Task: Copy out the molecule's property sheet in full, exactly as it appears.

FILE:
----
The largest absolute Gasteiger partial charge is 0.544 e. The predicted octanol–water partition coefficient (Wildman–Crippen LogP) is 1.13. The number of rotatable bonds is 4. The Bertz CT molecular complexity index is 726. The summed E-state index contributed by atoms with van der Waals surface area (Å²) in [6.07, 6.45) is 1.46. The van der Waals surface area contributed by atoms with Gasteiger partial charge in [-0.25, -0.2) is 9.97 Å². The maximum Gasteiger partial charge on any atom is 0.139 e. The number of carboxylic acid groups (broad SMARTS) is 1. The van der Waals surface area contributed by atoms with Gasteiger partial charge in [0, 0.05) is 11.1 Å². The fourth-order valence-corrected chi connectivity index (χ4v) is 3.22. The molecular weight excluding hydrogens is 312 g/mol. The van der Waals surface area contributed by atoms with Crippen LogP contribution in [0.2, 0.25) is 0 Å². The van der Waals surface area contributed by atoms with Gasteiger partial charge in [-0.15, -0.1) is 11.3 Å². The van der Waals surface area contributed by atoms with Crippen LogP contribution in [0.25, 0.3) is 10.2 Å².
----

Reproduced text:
The largest absolute Gasteiger partial charge is 0.544 e. The predicted octanol–water partition coefficient (Wildman–Crippen LogP) is 1.13. The number of rotatable bonds is 4. The Bertz CT molecular complexity index is 726. The summed E-state index contributed by atoms with van der Waals surface area (Å²) in [6.07, 6.45) is 1.46. The van der Waals surface area contributed by atoms with Gasteiger partial charge in [-0.25, -0.2) is 9.97 Å². The maximum Gasteiger partial charge on any atom is 0.139 e. The number of carboxylic acid groups (broad SMARTS) is 1. The van der Waals surface area contributed by atoms with Gasteiger partial charge in [0, 0.05) is 11.1 Å². The fourth-order valence-corrected chi connectivity index (χ4v) is 3.22. The molecular weight excluding hydrogens is 312 g/mol. The van der Waals surface area contributed by atoms with Crippen LogP contribution in [0.2, 0.25) is 0 Å². The van der Waals surface area contributed by atoms with Gasteiger partial charge in [-0.15, -0.1) is 11.3 Å². The van der Waals surface area contributed by atoms with Crippen LogP contribution in [0.25, 0.3) is 10.2 Å².